Health A to Z Last updated on 2022-04-09 20:19:09
How Hypertension Is A Silent Killer
- Dr. Srividya Kalavagunta
- 3 Min Read
The global prevalence of hypertension is high, yet more than 50% of the hypertensive population worldwide are unaware of their condition. High blood pressure is a major risk factor for medical conditions like heart disease, stroke, chronic kidney disease, and vascular disease. Blood pressure (BP) is measured as two numbers referred to as the systolic and diastolic blood pressure, both measured in millimetres of mercury (mmHg). For example, if someone had a blood pressure reading of say 128/76, the ‘128’ here refers to the systolic pressure which is the force at which your heart pumps blood around your body. The ‘76’ in this reading refers to the diastolic pressure which is the resistance to the blood flow in the blood vessels. Hypertension is a condition wherein the systolic BP is greater than or equal to 130 mmHg and/or the diastolic BP is greater than 80 mmHg. Risk factors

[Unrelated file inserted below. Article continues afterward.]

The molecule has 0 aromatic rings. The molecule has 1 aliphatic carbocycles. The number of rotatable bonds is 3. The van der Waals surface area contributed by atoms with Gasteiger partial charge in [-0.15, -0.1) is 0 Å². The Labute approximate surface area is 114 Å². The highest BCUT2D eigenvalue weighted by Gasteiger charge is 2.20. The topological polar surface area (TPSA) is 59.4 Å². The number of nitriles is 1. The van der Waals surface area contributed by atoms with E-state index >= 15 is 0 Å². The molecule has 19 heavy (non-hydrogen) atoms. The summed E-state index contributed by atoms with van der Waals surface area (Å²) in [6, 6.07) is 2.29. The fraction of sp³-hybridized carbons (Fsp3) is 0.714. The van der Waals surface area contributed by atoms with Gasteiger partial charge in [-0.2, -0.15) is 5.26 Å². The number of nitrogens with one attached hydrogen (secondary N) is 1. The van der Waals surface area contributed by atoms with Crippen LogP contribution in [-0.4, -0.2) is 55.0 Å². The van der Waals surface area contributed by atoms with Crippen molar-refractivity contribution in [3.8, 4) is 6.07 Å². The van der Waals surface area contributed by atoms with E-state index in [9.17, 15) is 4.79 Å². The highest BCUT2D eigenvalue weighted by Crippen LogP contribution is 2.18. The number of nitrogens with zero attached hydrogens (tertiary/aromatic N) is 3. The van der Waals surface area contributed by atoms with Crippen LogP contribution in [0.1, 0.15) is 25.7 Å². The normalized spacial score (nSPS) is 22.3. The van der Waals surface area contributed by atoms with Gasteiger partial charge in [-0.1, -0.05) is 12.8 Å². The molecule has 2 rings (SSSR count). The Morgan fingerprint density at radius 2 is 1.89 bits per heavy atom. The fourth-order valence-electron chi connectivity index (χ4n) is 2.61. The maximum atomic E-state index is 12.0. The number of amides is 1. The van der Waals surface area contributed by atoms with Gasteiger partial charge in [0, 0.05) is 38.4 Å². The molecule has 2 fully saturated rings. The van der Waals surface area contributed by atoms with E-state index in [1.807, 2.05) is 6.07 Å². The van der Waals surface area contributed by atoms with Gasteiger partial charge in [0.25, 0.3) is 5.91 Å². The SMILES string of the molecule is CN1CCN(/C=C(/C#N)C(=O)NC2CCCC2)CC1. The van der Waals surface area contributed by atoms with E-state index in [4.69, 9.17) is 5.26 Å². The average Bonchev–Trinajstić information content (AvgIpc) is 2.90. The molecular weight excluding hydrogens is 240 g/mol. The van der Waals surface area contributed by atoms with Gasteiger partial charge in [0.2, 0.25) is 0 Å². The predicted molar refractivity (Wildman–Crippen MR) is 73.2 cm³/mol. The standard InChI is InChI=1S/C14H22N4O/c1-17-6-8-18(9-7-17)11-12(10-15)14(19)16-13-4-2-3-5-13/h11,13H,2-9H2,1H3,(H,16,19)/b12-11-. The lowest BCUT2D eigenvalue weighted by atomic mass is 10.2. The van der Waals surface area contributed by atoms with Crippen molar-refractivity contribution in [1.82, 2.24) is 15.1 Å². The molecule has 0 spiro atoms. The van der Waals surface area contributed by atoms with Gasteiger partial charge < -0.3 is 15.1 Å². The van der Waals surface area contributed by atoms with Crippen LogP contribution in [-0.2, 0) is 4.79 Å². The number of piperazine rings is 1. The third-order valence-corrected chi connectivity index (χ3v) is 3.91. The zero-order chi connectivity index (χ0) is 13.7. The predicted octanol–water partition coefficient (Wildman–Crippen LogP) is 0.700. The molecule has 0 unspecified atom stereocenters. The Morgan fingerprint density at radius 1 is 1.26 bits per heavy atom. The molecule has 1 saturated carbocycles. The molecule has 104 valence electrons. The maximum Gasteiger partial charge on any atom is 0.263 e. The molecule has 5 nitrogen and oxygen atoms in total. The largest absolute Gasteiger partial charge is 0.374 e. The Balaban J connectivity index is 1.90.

- Age: The risk of hypertension increases as one grows old. With age, the blood vessels gradually lose some of their elastic quality, which contributes to increased blood pressure.
- Family history: If your parents or first-degree relatives have high blood pressure, there are chances that you might get it too.
- Being overweight: This is a risk factor for a host of other conditions like dyslipidemia which can cause narrowing of your vessels leading to hypertension.
- Using tobacco: Smoking or chewing tobacco can damage the lining of your artery walls, which results in your arteries narrowing thus increasing your risk of heart disease.
- Stress: High levels of stress, or not getting enough sleep can lead to temporary high blood pressure. If you try to relax by smoking or drinking alcohol, you will only compound your problems with high blood pressure.
- Too much salt (sodium) in your diet: This causes retention of fluid, which increases the volume of blood in the bloodstream. Increased blood volume leads to more work for the heart and more pressure on the arteries.
- Certain chronic conditions: Chronic kidney disease, diabetes, and sleep apnea can also cause high blood pressure.
- Heart attacks
- Heart failure
Consult a Cardiologist
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